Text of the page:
For a period in the build-up to the 1-1 draw between Uruguay and Chile, it was anyone's guess as to whether the game would go ahead or not, with the Chilean ranks appearing to be in chaos.
While the Football Federation of Chile (FFC) accepted a group of unnamed players had broken its COVID-secure bubble by bringing a barber into the team hotel, further allegations refused to go away.
Media reports claimed there was a second breach that revolved around several women being brought into accommodation, and head coach Martin Lasarte was apparently considering resigning over the matter.
It didn't stop there. The Uruguayan Football Association (AUF) is said to have asked CONMEBOL to check security footage from the hotel to see if there was only the one breach, seemingly in the hope of being awarded the three points in the event of major sanctions.
As it was, three of the Chile players allegedly involved were named in the starting XI in Cuiaba, and perhaps it was predictable – in more than one sense – that one of them put La Roja in front.
Eduardo Vargas latched on to Ben Brereton's clever first-touch offload and burst into the right side of the penalty area. Having noticed he had no one else in support, the Atletico Mineiro forward lashed a right-footed striker beyond Fernando Muslera and into the top-left corner.
Vargas wheeled away and, just before sharing a strong embrace with Chile's unlikely new hero Brereton, the goalscorer made a 'talking' gesture with his hand, presumably showing his disapproval of the chatter surrounding he and his team-mates in the last few days.
In converting, Vargas moved above the likes of Gabriel Batistuta in the Copa America's all-time leading scorers rankings, going joint-fifth with Paolo Guerrero on 14 – the record, shared by Norberto Mendez and Zizinho with 17, is certainly within his reach.
Vargas' need to be withdrawn could play a role in that regard, however, as the 31-year-old went off just before the hour clutching the back of his thigh.
Nevertheless, his job was done to a certain extent, Vargas' goal a devastating show of clinical finishing that Uruguay just haven't seen in recent times – and not just in the Copa America.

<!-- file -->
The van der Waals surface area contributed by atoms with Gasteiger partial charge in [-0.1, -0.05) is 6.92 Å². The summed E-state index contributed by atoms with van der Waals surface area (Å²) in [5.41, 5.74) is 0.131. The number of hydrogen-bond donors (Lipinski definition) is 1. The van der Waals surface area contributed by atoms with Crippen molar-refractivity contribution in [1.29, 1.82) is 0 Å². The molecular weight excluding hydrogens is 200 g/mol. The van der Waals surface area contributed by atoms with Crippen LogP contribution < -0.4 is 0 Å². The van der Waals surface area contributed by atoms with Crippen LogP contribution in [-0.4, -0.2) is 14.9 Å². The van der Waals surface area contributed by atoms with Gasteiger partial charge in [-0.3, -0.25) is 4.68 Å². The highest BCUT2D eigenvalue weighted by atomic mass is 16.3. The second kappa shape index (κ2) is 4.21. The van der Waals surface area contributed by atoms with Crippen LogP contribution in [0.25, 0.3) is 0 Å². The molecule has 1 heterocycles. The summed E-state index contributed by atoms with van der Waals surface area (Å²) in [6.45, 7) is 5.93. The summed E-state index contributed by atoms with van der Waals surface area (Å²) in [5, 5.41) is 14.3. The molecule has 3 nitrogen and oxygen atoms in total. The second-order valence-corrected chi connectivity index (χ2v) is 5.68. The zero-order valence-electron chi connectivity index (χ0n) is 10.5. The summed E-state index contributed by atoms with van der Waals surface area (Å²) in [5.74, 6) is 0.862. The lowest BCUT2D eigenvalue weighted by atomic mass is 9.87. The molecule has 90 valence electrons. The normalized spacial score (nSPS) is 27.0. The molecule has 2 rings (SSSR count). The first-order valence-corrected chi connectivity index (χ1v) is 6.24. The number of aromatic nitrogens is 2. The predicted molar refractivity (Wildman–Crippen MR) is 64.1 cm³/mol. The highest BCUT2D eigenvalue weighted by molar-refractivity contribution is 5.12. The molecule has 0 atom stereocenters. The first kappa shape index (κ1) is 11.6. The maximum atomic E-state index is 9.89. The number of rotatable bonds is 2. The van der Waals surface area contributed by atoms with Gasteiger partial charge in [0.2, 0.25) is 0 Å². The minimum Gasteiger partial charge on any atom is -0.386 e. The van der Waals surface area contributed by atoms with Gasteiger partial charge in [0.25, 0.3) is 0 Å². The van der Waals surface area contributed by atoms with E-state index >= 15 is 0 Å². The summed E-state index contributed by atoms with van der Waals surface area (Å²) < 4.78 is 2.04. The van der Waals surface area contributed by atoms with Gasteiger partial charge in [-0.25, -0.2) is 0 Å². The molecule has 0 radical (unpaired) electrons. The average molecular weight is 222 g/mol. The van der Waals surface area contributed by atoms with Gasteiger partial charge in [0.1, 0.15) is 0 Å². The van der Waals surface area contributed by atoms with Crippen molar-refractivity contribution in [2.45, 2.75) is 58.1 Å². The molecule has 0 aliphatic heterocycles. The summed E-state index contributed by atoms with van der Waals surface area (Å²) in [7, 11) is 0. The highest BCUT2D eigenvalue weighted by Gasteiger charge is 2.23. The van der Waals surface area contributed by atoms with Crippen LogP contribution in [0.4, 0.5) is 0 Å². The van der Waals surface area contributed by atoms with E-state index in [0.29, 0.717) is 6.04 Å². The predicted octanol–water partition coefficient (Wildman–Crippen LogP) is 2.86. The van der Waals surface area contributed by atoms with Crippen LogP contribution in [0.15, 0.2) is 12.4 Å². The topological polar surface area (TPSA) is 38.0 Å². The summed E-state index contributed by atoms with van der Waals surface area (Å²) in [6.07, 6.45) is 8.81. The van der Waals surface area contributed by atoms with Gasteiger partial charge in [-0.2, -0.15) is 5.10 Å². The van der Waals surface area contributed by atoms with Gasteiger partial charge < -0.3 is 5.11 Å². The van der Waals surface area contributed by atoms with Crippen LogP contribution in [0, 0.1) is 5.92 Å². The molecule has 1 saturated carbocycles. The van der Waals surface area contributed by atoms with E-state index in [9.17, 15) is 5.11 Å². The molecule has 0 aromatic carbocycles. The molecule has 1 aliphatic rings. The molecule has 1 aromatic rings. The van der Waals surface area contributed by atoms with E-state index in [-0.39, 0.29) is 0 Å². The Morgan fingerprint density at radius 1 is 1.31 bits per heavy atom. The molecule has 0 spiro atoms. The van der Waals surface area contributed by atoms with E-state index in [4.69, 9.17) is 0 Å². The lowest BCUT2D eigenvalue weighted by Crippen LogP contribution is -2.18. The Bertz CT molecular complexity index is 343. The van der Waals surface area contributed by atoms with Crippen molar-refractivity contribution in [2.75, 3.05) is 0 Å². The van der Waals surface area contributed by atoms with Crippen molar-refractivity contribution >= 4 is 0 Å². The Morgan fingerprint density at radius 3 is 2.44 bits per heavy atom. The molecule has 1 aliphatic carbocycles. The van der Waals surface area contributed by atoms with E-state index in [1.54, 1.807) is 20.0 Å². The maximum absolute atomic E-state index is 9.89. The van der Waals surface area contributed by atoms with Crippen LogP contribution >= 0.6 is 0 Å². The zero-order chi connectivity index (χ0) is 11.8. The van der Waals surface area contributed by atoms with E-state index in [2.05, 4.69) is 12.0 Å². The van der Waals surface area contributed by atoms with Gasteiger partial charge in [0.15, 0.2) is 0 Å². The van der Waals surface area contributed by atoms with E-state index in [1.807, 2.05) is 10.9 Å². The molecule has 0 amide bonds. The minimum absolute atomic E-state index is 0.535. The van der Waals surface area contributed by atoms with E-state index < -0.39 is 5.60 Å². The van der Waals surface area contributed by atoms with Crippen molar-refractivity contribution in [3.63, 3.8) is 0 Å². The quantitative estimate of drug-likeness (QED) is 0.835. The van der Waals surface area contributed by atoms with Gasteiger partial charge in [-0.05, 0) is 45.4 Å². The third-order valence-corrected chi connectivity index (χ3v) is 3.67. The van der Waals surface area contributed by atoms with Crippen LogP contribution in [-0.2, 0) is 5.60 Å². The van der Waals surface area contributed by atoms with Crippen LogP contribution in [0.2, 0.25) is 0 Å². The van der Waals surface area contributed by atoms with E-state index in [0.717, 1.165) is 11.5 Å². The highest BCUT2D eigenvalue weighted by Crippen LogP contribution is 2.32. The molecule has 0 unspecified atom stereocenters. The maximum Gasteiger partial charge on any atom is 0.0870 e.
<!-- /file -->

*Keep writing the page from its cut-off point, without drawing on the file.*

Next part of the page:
La Celeste went into the game without scoring in their previous four games, a run that stretched back to November when Darwin Nunez netted the last in a 3-0 win over Colombia.
They were especially toothless in attack – despite the presence of talismanic duo Luis Suarez and Edinson Cavani – in their first match against Argentina, their 0.1 xG (expected goals) a tournament-low figure only previously achieved by Venezuela (against Brazil and Colombia) in this year's competition.
In fact, at the halfway point on Monday, Suarez and Cavani had only managed one shot on target between them in 135 minutes of Copa football – that solitary accurate attempt coming in the first half in Cuiaba as Claudio Bravo made a necessary, albeit expected, block to deny the Atletico Madrid man.
Of course, a key nuance to the struggles of Uruguay's front two would be that the service to them had been underwhelming – so much so that Suarez appeared determined to try and take matters into his own hands as a cross forced the Chile defence into action just before the break, while he also played a match-high three key passes over the course of the 90 minutes.
It arguably wasn't until the inexperienced Facundo Torres – making just his fourth appearance for Uruguay – came on in the 60th minute that La Celeste started to look genuinely lively in attack, though.
The 21-year-old quickly saw a rasping volley tipped wide by Bravo, and his lovely delivery from the resulting corner was flicked on by Matias Vecino, and the ball subsequently found its way in via a combination of Suarez and Vidal, who was ultimately credited with the own goal.
While further chances came and went at either end, a stalemate felt a fitting end to a match largely lacking in real quality.
But such situations are surely a by-product of the tournament's jeopardy-sapping format, with all but two of the 10 teams involved across the two groups set to reach the quarter-finals.
For those in Group A, it's a case of 'do better than Bolivia and you're through' – over the course of their four games, it would be a major shock if either Uruguay were to fail in that regard, while the point here sealed Chile's route through to the next round.
The main thing here for Uruguay was to finally get a goal on the board, even if it was given to Vidal, as it should provide something of a boost to their mentality, especially after significant criticism in the wake of that defeat to Argentina.
As such, it was all hugs and smiles between the two teams at full-time, with Chile and Uruguay well aware that dropping points here won't permanently burst their Copa bubble.